In a recent article, I wrote about the challenge of commoditization of our product lines and how banks can respond with value-added product packages, mass customization, and service differentiation.
Other industries have been subjected to similar pressure and have undergone major transformations, moving from an assembly line, mass production mode to mass customization mode. Consider these examples (as outlined in Joe Pine's book "Mass Customization"):
*The automotive industry was characterized by highly standardized products, commodities distinguished only by price. Today, the industry exhibits a high degree of innovation in both product and process. In some Ford models, you could choose interior acoustic characteristics similar to those of a small jazz club, a concert hall, or other venues. Mercedes Benz can give you 13 controls for adjusting their cars' environment to your personal taste.
*From a single-product, single-platform mode, the information technology industry changed to a proliferation of products in terms of size and features, ranging from mainframes to client-server architecture with ever- decreasing life cycles.
*Phone service moved from "one size fits all" to more than 150 features to permit a completely customized phone service in each customer's home, mixing features such as call waiting, call forwarding, caller identification, voice mailboxes, etc.
*The days of "one shampoo fits all hair" are over. We now have shampoos for all kinds of hair, different pH balances, with or without conditioner, etc. We have cough medicine for different types of coughs, and we have more than a dozen kinds (not sizes, but kinds) of diapers.
*Even in the breakfast cereal business, product life cycles have become much shorter, featuring short-lived niche cereals such as Ghostbusters and Batman. In addition, variations on a theme are abundant, as in the Cheerios or Chex lines.
*Remember the days when you could not order a McDonald's hamburger without the pickle? Today, you can. The McDonald's product line is customized and regionalized. Operators around the system offer sub sandwiches, oatmeal, soup, cappuccino - whatever the environment requires to meet the customer's needs. McDonald's has undergone a paradigm shift from a fully and rigidly standardized product line to one that's mass- customized.
The banking industry has a lot to learn from these changes. We are characterized by fragmented markets and a history of providing standardized services.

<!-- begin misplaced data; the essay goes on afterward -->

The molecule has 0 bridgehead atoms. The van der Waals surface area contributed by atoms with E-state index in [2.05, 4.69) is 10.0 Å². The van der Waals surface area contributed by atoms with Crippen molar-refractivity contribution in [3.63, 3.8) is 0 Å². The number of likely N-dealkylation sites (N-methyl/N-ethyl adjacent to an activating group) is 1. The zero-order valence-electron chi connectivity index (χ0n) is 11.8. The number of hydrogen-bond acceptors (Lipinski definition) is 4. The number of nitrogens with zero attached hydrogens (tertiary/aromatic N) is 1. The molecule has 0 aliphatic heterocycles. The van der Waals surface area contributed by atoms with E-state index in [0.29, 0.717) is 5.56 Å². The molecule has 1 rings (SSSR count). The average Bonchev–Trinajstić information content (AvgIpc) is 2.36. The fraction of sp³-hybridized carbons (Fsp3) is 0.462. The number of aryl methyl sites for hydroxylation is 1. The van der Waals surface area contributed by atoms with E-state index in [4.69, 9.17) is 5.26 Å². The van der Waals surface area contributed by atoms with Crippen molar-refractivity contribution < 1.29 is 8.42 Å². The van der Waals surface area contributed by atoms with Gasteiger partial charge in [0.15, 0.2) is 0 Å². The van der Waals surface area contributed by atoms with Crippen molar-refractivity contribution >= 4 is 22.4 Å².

Our product line has become increasingly commoditized, and with that development, profitability has declined. We need to move to being an industry driven by information about both customer and product profitability.
We need to be able to identify all the services used by a potential customer, the profitability associated with those services, and the cross- selling opportunities with the very best customers.
The banking industry needs to follow the American Express example, mining a data base repeatedly to tailor products and services to each individual. By so doing, it would decommoditize its product line, creating added value for its customers and widening margins for itself.
One example of such an effort is the mortgage product offerings at Roosevelt Bank. No product is more commoditized than the mortgage. It is offered through brokers, banks, and PC networks; underwritten in many cases to secondary market standards that are consistent and inflexible; and differentiated by price alone.
At Roosevelt, we moved away from the plain-vanilla mortgage. There is no value except for price in the nondifferentiated product. Instead, we built a cafeteria product plan for customers, which offers them different product features at different prices.
Roosevelt's mortgage product is but one example of how banks can transform themselves from fully standardized production units to cafeteria- style, mass-customization distribution outlets. It is essential that banks make this transformation if they want margins to grow in the era of ever- compressing spreads for fully commoditized products. Ms. Bird is chief operating officer of Roosevelt Financial Group, St. Louis.